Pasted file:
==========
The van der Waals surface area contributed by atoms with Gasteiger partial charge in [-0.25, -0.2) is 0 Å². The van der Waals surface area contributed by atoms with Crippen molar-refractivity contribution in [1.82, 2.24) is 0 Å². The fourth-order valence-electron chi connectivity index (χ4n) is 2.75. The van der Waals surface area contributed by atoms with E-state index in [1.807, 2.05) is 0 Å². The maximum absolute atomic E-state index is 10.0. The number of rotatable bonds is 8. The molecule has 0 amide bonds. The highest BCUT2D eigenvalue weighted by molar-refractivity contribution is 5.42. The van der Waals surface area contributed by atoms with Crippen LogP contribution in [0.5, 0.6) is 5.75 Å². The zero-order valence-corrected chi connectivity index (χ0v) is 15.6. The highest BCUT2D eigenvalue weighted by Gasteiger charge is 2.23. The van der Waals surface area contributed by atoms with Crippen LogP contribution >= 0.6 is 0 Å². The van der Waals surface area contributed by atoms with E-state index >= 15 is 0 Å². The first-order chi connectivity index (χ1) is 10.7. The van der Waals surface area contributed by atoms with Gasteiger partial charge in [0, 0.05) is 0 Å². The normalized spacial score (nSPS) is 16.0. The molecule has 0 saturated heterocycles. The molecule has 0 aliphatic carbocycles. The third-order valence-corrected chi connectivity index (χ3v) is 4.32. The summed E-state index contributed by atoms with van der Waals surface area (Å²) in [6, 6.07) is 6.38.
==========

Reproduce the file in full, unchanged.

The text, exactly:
The van der Waals surface area contributed by atoms with Gasteiger partial charge in [-0.25, -0.2) is 0 Å². The van der Waals surface area contributed by atoms with Crippen molar-refractivity contribution in [1.82, 2.24) is 0 Å². The fourth-order valence-electron chi connectivity index (χ4n) is 2.75. The van der Waals surface area contributed by atoms with E-state index in [1.807, 2.05) is 0 Å². The maximum absolute atomic E-state index is 10.0. The number of rotatable bonds is 8. The molecule has 0 amide bonds. The highest BCUT2D eigenvalue weighted by molar-refractivity contribution is 5.42. The van der Waals surface area contributed by atoms with Crippen LogP contribution in [0.5, 0.6) is 5.75 Å². The zero-order valence-corrected chi connectivity index (χ0v) is 15.6. The highest BCUT2D eigenvalue weighted by Gasteiger charge is 2.23. The van der Waals surface area contributed by atoms with Crippen LogP contribution >= 0.6 is 0 Å². The van der Waals surface area contributed by atoms with E-state index >= 15 is 0 Å². The first-order chi connectivity index (χ1) is 10.7. The van der Waals surface area contributed by atoms with Gasteiger partial charge in [0, 0.05) is 0 Å². The normalized spacial score (nSPS) is 16.0. The molecule has 0 saturated heterocycles. The molecule has 0 aliphatic carbocycles. The third-order valence-corrected chi connectivity index (χ3v) is 4.32. The summed E-state index contributed by atoms with van der Waals surface area (Å²) in [6, 6.07) is 6.38.